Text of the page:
As the title of this blog post suggests, I’m calling this pattern level 0 linked data. Linked Data purists would probably say this isn’t Linked Data at all since it doesn’t involve an RDF serialization. And I guess they would be right. But it does express a graph of HTML and EAD data that is linked, and it serves a real need. If you are interested in Linked Data and archives I encourage you to add these links to your HTML finding aids today.
So why is are these links important?
The main reason is they are found in HTML documents, which are the representations that matter most on the Web. HTML documents are read by people. They are hypertext documents that link to and from other places on an archives website and elswewhere on the Web at large. They are well understood technically by the Web development community…if you hire a developer they might have strong feelings about using PHP or Ruby, but they will know HTML backwards and forwards. They are crawled and indexed by search engine bots so that researchers around the world can discover our collections. They are cited in social environments like Twitter, Facebook, blog posts, etc. We have a responsibility to create stable homes (URLs) for our archival descriptions that fit into the Web.
The other reason is these links are important is that they make our investment in EAD visible on the Web for anyone who is looking. Nobody but ArchiveGrid actively crawl EAD XML data. They are the only ones that can find them, because they have been told where they are. If we did a better job of advertising the availability of our EAD documents I think we would see more tools and services around them. ArchiveGrid is a good example of the sort of tool that could be built on top of a web of EAD data. But what about archival collections in your local area? Perhaps it would be useful to have a service that let you look across the archival holdings of institutions in a consortium you belong to. Or perhaps you might want to create an alerting service that lets researchers know what new archival collections are being made available. Or maybe you need to collaborate with archives in a specific domain, and need tools that provide a custom experience for that distributed collection. I imagine there would be lots of ideas for apps if there were just a teensy bit more thought put into how finding aids (both the HTML and the XML) are put on the Web, and how we shared information about their availability.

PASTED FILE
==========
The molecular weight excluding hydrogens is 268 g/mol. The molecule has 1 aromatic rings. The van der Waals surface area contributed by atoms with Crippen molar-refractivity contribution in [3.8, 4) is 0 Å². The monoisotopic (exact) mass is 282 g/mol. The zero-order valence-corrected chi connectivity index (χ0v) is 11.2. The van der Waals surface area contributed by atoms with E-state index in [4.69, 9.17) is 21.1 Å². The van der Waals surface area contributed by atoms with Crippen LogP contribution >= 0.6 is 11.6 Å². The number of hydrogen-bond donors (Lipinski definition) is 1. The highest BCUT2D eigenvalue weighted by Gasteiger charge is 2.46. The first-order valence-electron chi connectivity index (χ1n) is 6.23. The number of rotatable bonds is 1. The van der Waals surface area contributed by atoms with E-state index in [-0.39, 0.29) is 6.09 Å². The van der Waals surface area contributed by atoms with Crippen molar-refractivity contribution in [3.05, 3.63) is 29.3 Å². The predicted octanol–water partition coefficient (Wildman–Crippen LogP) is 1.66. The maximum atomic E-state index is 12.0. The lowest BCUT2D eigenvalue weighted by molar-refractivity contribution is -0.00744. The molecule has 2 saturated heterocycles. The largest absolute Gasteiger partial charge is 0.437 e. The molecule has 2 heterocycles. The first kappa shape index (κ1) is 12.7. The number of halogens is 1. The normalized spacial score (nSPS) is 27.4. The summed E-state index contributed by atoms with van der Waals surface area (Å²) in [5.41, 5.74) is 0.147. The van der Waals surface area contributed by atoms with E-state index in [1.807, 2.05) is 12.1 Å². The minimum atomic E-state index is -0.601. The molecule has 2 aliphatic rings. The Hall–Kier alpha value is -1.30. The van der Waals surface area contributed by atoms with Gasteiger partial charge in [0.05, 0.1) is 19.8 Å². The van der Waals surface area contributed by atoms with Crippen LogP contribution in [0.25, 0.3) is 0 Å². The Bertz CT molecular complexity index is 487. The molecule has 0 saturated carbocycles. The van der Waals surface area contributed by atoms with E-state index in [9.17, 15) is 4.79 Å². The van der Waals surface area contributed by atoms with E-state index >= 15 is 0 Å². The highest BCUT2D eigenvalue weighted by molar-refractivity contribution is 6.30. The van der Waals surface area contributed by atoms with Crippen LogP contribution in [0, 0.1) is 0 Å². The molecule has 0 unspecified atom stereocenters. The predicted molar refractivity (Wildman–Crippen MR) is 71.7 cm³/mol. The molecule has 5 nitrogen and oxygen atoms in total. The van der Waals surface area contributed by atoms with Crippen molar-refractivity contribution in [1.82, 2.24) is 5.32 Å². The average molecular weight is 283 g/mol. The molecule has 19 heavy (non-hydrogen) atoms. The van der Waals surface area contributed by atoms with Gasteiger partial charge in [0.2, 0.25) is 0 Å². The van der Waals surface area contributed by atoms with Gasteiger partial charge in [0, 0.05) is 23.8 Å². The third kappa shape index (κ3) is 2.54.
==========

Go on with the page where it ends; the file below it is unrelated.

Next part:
Going forward I think HTML5 microdata and RDFa present some excellent opportunities for Linked Data representations of finding aids. Especially when you consider some of the vocabulary development being done around them; as well as some of the work being done by Tim Sherratt on using linked data to create new user experiences around archival data. But if your institution has already invested in creating EAD documents I think trying this link pattern with data you already have could be a good first step towards introducing linked data into your archive. I hope it is a first baby step that archives can take in merging some of the structured data found in the EAD XML document into the HTML they publish about their collections.
I’m planning on getting the list of EAD publishers into the Wikipedia article for EAD, and putting out a call for others to add their website if it is missing. I also think that a simple crawling and aggregation service that use the links in some fashion could also encourage more linking. A lot of this blog post has been mental preparation for my involvement in an IMLS funded project run out of Tufts that will be looking at Linked Archival Metadata, which is about to be kicked off this winter. If you’ve read this far, and have any thoughts or suggestions about this I’d enjoy hearing them either here, on Twitter or via email.
level 0 linked archival data by Ed Summers, unless otherwise expressly stated, is licensed under a Creative Commons Attribution 4.0 International License.